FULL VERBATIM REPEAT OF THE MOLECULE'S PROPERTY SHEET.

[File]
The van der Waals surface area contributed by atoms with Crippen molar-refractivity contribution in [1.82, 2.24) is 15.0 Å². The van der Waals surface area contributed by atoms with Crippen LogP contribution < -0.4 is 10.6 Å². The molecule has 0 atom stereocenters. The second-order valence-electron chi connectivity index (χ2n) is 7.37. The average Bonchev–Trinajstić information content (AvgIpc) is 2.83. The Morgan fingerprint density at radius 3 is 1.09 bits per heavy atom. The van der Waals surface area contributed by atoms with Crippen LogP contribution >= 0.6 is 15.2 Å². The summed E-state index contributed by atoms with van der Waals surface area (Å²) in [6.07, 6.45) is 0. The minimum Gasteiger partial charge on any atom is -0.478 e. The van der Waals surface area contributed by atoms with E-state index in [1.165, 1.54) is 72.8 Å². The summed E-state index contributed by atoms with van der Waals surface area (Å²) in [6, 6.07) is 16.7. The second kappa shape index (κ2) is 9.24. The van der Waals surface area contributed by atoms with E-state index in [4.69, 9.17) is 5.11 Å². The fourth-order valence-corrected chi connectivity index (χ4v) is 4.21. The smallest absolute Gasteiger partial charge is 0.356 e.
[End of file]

The van der Waals surface area contributed by atoms with Crippen molar-refractivity contribution in [1.82, 2.24) is 15.0 Å². The van der Waals surface area contributed by atoms with Crippen LogP contribution < -0.4 is 10.6 Å². The molecule has 0 atom stereocenters. The second-order valence-electron chi connectivity index (χ2n) is 7.37. The average Bonchev–Trinajstić information content (AvgIpc) is 2.83. The Morgan fingerprint density at radius 3 is 1.09 bits per heavy atom. The van der Waals surface area contributed by atoms with Crippen LogP contribution >= 0.6 is 15.2 Å². The summed E-state index contributed by atoms with van der Waals surface area (Å²) in [6.07, 6.45) is 0. The minimum Gasteiger partial charge on any atom is -0.478 e. The van der Waals surface area contributed by atoms with E-state index in [1.165, 1.54) is 72.8 Å². The summed E-state index contributed by atoms with van der Waals surface area (Å²) in [6, 6.07) is 16.7. The second kappa shape index (κ2) is 9.24. The van der Waals surface area contributed by atoms with E-state index in [4.69, 9.17) is 5.11 Å². The fourth-order valence-corrected chi connectivity index (χ4v) is 4.21. The smallest absolute Gasteiger partial charge is 0.356 e.